Tuesday, July 20, 2010

Why We Hate The Poor, Part II


Yesterday, I started a discussion about a provocative subject: our hatred of the poor. I'd like to expand upon, and explain, that statement a little bit. Saul Friedman's piece about the War on Poverty shows just what a dismal failure it has been. Estimates state that there are some 50 million poor people in our country (that is, people living below or hovering just above the poverty line). For any country, such a number would be inconvenient and unfortunate. For the most prosperous and charitable country in the world, the number is an embarrassing tragedy.

It's not difficult to feel both pity and disdain for a beggar on the street. We are a nation built upon an "up-by-your-own-bootstraps, self-made" capitalist mentality- a mentality that has, in many ways, proven itself to be extraordinary and has attracted immigrants from around the world. At the same time, we are a generous nation with great principles and morals ingrained into our very founding documents. This creates in us both a sense that we'd like to help the poor and a sense that the poor should just help themselves. One reader, questioning my somewhat overly-dramatic title, sums it up perfectly:

Hate the poor. Perhaps hate is not the correct term. I believe most people are completely apathetic toward the poor among us. We look away when we see a person asleep on the street maybe because we don't understand how someone got there. We tolerate their presence because it is not something that can be fixed with batteries, a new sd card or cable. It would require something of us.

Our history with poverty portrays those exact contradictory feelings quite perfectly. We have created programs such as Medicaid, Food Stamps and WIC, as well as set up thousands of food banks, homeless shelters and community aid clinics throughout our country. Still, however, we have cut government funding for public assistance, mental health clinics and unemployment assistance when we knew that the people who would be affected wouldn't make any big waves about it in the election booths. We've all heard the expression "the true measure of a civilization is the way it treats its weakest citizens" and it can be argued that our national actions reflect the uncomfortable feelings and underlying resentment we feel every time we're asked to spare some change.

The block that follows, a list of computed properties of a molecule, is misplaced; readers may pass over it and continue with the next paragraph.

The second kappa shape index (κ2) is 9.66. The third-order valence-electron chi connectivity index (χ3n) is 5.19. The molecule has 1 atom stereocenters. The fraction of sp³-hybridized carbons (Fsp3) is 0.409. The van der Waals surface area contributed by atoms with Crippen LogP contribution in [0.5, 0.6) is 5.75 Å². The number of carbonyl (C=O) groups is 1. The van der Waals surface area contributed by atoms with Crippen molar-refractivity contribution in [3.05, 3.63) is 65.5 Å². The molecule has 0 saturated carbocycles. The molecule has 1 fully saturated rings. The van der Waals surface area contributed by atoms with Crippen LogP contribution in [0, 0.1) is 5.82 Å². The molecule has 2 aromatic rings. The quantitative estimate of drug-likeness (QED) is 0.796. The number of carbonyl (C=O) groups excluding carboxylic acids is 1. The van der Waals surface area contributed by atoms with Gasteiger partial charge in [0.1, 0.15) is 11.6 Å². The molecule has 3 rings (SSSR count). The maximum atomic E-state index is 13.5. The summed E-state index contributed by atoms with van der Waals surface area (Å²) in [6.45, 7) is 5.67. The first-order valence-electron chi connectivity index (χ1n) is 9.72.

With all the good we've done- and we've done a lot!- the fact of 50 million poor Americans still exists and ties into many other problems like public and mental health issues, drug and alcohol abuse, single-parent households, education, crime rates and many others. Our treatment of the homeless and the hungry sits as an embarrassing pockmark on the otherwise fairly solid record we hold as a nation. Though we've tried, we clearly either haven't tried enough or haven't tried the right things. In Part III of this discussion, I'll look at the ways we can move forward to fix the abysmal botch of a job we've done on poverty. Please feel free to comment on this quick snapshot of where we're at and check in later to discuss possible solutions.


Anonymous said...

"Unless someone like you cares a whole awful lot, nothing is going to get better. It's not"
Dr. Seuss

Tim Killeen said...

Getting Seussical on CF is always much appreciated. Check out tomorrow's post on ways homelessness is getting better- I promise it will be less depressing.

Piper Hoffman said...

We have the means and the know-how to end poverty. We lack only the will. The "bootstraps" mentality is central to our attitude: "if someone is poor it is their own fault, and if they want any of my money they are trying to take advantage of me." Until we learn that in this country some of the hardest-working people, e.g. those with two minimum-wage jobs, are among the poorest, we will never care enough to end poverty. You are spot on: it is a national embarrassment.
You can read a little more at http://piperhoffman.com/2010/06/23/53/

Anonymous said...

Think how fast an idea travels and becomes viral on the internet. If only the idea that each person could do something became viral as well we could maybe make a dent in the problem and save our humanity as well. I'm going to start working on my scarves for the homeless again. Small thing, yes, but it's something. It's something. Think haw fast the dancing baby went wiral on u tube.